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X-Men Blue #26 review

Mothervine has been unleashed, and the results are terrifying.

Every now and then, an X-Men comic comes along that reminds readers of the downside of being a mutant. X-Men Blue #26, the fourth part of “Cry Havok,” is one of those comics. And it’s all thanks to Mothervine–Miss Sinister, Bastion, Havok and Emma Frost’s wicked scheme to make mutants the dominant species on the planet.

Once exposed to Mothervine, mutants stand to gain secondary mutations, while former mutants and everyday humans develop an x-gene. People undergoing genetic mutations against their will–what could go wrong?

Lots of terrible things, it turns out!

Terror and chaos reign supreme in this issue, brought to you by writer Cullen Bunn and artist R.B. Silva. It’s that terror that helps this comic shine. Through Sebastian Shaw, who underwent genetic modification via Mothervine, it was revealed that the process doesn’t always yield desired results. Those negative side effects are all we see this issue as a woman sprouts stubby tentacles from her stomach while a man’s face is overtaken by mouths. These are not mutant powers anybody needs.

Polaris’ replacement X-Men, consisting of Jimmy Hudson, Bloodstorm, Shen Xorn, Gazing Nightshade and Daken, finally jump into action (after last issue’s frustrating tease), trying to make sense of the chaos unfolding around them. Among that chaos are Sentinels designed to help mutants–a plot point that dates back to Blue’s first arc.

Now, these fill-in X-Men probably wouldn’t hold my attention on a monthly basis, but they’re fine for now. While this is mostly an action issue, Bunn manages to insert some nice character moments, including interactions between brothers literally from other mothers, Jimmy and Daken.Would I prefer to follow these backup X-Men fighting evil alongside the original five? Of course, and you know what? They make a cameo at the beginning of this issue! Yes, they’re still in space (in this particular scene). And yes, three issues into Venomized, it’s been established they’re back on Earth. So yeah, if you’re already frustrated by the albatross around their neck that is Venomized (like your humble reviewer), then you’ll likely be frustrated by their brief appearance with, you guessed it, their new buddy Venom!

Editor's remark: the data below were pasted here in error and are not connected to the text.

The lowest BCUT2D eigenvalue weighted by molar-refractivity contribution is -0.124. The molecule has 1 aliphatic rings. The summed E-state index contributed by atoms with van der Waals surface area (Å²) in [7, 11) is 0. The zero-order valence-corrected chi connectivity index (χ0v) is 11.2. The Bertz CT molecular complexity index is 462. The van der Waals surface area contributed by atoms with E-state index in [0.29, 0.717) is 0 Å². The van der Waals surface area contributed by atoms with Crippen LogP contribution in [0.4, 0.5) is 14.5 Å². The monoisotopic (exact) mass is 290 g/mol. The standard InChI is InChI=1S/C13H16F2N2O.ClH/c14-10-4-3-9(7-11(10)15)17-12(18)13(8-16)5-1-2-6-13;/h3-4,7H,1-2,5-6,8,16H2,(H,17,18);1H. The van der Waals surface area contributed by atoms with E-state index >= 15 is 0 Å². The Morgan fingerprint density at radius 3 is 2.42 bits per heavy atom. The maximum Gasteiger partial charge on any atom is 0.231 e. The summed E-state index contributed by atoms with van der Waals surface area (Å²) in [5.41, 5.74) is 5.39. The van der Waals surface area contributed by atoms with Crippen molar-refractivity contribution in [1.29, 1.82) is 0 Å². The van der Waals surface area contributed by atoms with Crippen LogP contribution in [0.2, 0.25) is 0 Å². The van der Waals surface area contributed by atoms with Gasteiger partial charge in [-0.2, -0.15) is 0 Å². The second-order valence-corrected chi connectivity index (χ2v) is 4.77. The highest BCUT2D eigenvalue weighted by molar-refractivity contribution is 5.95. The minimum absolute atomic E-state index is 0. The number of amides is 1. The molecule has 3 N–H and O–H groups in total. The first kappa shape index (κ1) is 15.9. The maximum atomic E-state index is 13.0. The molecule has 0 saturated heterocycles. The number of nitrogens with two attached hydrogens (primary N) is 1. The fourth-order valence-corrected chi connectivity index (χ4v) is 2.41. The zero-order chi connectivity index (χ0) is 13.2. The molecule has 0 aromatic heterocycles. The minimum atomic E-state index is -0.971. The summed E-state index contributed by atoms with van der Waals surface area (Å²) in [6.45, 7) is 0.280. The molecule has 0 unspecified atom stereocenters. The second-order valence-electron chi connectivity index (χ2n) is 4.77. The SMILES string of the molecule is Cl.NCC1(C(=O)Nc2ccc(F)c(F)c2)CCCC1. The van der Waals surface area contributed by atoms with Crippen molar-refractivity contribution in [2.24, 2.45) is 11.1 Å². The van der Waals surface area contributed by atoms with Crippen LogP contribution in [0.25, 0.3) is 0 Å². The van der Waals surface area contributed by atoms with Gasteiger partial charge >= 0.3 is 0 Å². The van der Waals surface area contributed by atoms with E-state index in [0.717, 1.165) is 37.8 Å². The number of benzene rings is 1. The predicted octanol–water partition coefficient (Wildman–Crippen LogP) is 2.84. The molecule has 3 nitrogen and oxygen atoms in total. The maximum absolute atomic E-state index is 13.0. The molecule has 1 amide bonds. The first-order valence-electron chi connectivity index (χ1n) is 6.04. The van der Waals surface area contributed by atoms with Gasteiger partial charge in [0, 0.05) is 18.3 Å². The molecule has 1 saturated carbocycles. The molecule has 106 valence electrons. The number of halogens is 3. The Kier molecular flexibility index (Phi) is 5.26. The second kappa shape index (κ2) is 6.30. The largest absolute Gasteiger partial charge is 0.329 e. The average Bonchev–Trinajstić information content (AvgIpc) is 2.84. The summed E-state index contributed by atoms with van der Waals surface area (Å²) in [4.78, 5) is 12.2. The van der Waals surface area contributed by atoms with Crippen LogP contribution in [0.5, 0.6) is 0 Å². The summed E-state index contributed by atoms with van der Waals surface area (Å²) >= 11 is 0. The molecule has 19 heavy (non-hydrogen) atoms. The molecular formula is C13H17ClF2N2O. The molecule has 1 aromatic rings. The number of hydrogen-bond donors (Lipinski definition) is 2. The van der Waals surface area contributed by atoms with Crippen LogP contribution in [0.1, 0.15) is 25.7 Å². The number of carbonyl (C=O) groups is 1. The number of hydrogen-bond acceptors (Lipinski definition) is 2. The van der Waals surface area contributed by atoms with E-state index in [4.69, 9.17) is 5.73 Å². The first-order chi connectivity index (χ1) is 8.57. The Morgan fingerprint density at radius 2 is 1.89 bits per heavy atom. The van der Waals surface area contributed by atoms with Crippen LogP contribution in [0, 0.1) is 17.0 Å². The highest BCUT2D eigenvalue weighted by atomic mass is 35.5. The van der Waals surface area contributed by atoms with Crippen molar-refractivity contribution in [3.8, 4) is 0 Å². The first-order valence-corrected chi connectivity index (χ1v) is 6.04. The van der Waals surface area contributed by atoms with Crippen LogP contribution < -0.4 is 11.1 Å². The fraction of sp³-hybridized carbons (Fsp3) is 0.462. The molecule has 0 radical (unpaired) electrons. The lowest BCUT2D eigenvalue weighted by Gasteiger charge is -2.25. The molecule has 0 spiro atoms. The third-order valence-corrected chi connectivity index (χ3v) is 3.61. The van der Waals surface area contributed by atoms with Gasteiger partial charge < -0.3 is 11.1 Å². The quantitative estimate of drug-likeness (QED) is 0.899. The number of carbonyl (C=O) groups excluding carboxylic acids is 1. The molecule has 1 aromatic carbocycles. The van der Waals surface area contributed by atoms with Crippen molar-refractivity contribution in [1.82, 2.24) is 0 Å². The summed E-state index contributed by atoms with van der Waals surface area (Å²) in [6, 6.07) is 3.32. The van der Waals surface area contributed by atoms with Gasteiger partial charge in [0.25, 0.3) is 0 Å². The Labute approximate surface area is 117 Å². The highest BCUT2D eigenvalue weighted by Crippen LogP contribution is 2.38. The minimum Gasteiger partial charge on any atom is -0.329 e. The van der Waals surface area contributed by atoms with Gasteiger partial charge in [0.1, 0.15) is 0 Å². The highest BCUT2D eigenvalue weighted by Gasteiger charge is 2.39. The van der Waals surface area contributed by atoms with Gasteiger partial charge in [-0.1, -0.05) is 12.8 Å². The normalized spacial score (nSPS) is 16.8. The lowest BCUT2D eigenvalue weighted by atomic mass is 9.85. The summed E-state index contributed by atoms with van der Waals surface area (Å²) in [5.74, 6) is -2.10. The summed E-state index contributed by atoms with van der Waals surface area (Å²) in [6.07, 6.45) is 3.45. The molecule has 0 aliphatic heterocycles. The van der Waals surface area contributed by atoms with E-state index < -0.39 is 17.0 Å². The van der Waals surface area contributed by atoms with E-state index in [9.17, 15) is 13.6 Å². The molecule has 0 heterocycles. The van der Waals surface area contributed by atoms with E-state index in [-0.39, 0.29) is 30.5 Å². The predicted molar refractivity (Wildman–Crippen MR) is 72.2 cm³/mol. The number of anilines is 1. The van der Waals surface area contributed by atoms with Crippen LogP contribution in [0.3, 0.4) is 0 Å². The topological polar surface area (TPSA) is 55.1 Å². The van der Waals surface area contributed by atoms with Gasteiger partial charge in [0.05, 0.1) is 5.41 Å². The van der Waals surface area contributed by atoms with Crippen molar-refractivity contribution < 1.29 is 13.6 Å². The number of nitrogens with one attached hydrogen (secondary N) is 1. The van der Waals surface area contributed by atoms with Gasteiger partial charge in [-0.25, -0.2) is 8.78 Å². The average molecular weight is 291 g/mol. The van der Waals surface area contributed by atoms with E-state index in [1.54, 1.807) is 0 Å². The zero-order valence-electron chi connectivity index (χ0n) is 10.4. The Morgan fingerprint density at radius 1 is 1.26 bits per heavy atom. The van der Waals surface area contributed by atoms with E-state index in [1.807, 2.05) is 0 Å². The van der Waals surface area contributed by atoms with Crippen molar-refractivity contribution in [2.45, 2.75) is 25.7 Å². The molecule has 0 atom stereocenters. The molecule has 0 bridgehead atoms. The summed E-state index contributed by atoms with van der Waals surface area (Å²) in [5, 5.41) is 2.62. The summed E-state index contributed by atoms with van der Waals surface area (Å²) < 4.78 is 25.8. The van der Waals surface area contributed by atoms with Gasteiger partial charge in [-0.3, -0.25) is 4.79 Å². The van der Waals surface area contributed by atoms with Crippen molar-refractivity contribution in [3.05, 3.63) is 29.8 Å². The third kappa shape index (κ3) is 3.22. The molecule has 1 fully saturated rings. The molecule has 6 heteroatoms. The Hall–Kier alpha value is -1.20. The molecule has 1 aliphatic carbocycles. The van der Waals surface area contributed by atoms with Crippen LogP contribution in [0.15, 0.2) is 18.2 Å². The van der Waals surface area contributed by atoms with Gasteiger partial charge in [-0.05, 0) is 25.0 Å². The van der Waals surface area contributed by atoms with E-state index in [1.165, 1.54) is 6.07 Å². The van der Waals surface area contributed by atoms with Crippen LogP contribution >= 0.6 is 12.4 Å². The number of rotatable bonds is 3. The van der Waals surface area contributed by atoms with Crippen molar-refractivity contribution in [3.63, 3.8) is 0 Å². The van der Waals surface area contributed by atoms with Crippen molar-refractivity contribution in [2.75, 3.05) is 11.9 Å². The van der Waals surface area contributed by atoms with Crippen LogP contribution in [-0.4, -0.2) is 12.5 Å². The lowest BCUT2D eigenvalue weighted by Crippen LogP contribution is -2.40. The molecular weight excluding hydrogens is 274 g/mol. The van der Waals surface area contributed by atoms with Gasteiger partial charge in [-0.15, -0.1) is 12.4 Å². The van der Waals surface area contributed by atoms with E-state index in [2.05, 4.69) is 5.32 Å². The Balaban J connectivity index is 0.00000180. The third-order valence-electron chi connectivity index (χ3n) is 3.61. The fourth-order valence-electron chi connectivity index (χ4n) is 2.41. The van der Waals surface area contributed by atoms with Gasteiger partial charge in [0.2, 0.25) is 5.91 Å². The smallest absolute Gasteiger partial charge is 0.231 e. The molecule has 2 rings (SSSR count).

Also frustrating–when you think you’re pretty knowledgeable of X-Men continuity and Bunn proves you’re not through this course of a single comic. There’s an appearance by Grant Morrison’s Beak, and he mentions he was getting used to being human as he regains avian features. Not only did I forget this character existed but I also forgot he lost his mutant powers (if I even knew that happened in the first place). X-Men continuity buffs should get a kick out of this issue, though, as many familiar faces from the glorious ’90s make brief appearances. I remember all of them… I just can’t remember all of their names.

My final frustration this week: Evil Havok. Or would it be Dark Havok? When good X-Men go bad, they always go “Dark,” right? Anyway, Havok has become such a bastard I really have no clue how Marvel (and I assume Matthew Rosenberg) will dig him out of the hole he’s putting himself in. Everyone hated Cyclops at the end of his life and all he was doing was going after some toxic clouds. Slim’s little brother is turning people into monsters against their will!

This issue’s events may sound terrifying, but they look great thanks to Silva’s pencils. Jorge Molina kicked off this arc, but it looks like Silva is pitching in, and that’s fine by me. The artist always delivers consistent visuals that never seem rushed and never cease to satisfy. Silva may not be drawing A-list X-Men, but you wouldn’t know it as Jimmy and the gang cut loose on a bunch of Sentinels.

Ah, X-Men vs. Sentinels… an X-trope that never gets old.

Overall, this is another solid installment in the “Cry Havok” arc, and it definitely seems like everything is coming to a head, which keeps me invested. Hopefully the villains will get away from their holographic screens and the original five will save themselves from all that Venomized nonsense and rejoin the fun soon. Then, maybe X-Men Blue can undergo a secondary mutation of its own and go from being a good comic to a great one!

X-Men Blue #26
Is it good?
Mothervine is terrifying and reminds readers why the world will always need X-Men.
Writer Cullen Bunn taps into his horror-writing skills to remind readers of the downside of mutation.
Artist R.B. Silva never disappoints.
And a good ole X-Men-Sentinel battle never disappoints either!
The opening scene with the original five seems out of place considering what's happening in Venomized.
Like a classic Chris Claremont X-Men comic, this one's not too new-reader friendly.
These fill-in X-Men are OK, but I miss the real deal!
8
Good
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